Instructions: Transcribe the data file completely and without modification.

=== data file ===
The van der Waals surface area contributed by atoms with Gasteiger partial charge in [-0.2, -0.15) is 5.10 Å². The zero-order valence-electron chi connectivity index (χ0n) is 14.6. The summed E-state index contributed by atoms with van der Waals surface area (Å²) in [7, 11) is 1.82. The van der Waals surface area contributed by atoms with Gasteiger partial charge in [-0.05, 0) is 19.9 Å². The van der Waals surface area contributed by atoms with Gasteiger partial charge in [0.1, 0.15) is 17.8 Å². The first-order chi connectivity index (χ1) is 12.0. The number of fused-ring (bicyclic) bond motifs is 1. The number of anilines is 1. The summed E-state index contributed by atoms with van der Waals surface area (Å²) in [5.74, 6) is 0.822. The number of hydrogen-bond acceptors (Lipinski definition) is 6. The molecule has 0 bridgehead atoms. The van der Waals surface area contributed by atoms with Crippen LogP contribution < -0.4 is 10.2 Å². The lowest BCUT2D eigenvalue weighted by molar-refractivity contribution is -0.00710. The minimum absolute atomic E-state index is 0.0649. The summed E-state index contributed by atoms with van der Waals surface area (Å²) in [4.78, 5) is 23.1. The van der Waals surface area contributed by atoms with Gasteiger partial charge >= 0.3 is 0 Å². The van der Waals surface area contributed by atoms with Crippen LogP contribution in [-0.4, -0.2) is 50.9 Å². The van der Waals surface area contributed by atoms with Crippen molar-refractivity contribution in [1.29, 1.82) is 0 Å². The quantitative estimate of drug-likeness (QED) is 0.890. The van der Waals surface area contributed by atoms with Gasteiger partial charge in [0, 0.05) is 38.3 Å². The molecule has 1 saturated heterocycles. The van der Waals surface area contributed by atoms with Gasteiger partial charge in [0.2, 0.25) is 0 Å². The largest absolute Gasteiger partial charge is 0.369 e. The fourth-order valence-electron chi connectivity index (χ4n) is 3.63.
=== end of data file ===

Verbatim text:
The van der Waals surface area contributed by atoms with Gasteiger partial charge in [-0.2, -0.15) is 5.10 Å². The zero-order valence-electron chi connectivity index (χ0n) is 14.6. The summed E-state index contributed by atoms with van der Waals surface area (Å²) in [7, 11) is 1.82. The van der Waals surface area contributed by atoms with Gasteiger partial charge in [-0.05, 0) is 19.9 Å². The van der Waals surface area contributed by atoms with Gasteiger partial charge in [0.1, 0.15) is 17.8 Å². The first-order chi connectivity index (χ1) is 12.0. The number of fused-ring (bicyclic) bond motifs is 1. The number of anilines is 1. The summed E-state index contributed by atoms with van der Waals surface area (Å²) in [5.74, 6) is 0.822. The number of hydrogen-bond acceptors (Lipinski definition) is 6. The molecule has 0 bridgehead atoms. The van der Waals surface area contributed by atoms with Crippen LogP contribution < -0.4 is 10.2 Å². The lowest BCUT2D eigenvalue weighted by molar-refractivity contribution is -0.00710. The minimum absolute atomic E-state index is 0.0649. The summed E-state index contributed by atoms with van der Waals surface area (Å²) in [4.78, 5) is 23.1. The van der Waals surface area contributed by atoms with Gasteiger partial charge >= 0.3 is 0 Å². The van der Waals surface area contributed by atoms with Crippen LogP contribution in [-0.4, -0.2) is 50.9 Å². The van der Waals surface area contributed by atoms with Crippen molar-refractivity contribution in [1.29, 1.82) is 0 Å². The quantitative estimate of drug-likeness (QED) is 0.890. The van der Waals surface area contributed by atoms with Gasteiger partial charge in [0, 0.05) is 38.3 Å². The molecule has 1 saturated heterocycles. The van der Waals surface area contributed by atoms with Gasteiger partial charge in [0.2, 0.25) is 0 Å². The largest absolute Gasteiger partial charge is 0.369 e. The fourth-order valence-electron chi connectivity index (χ4n) is 3.63.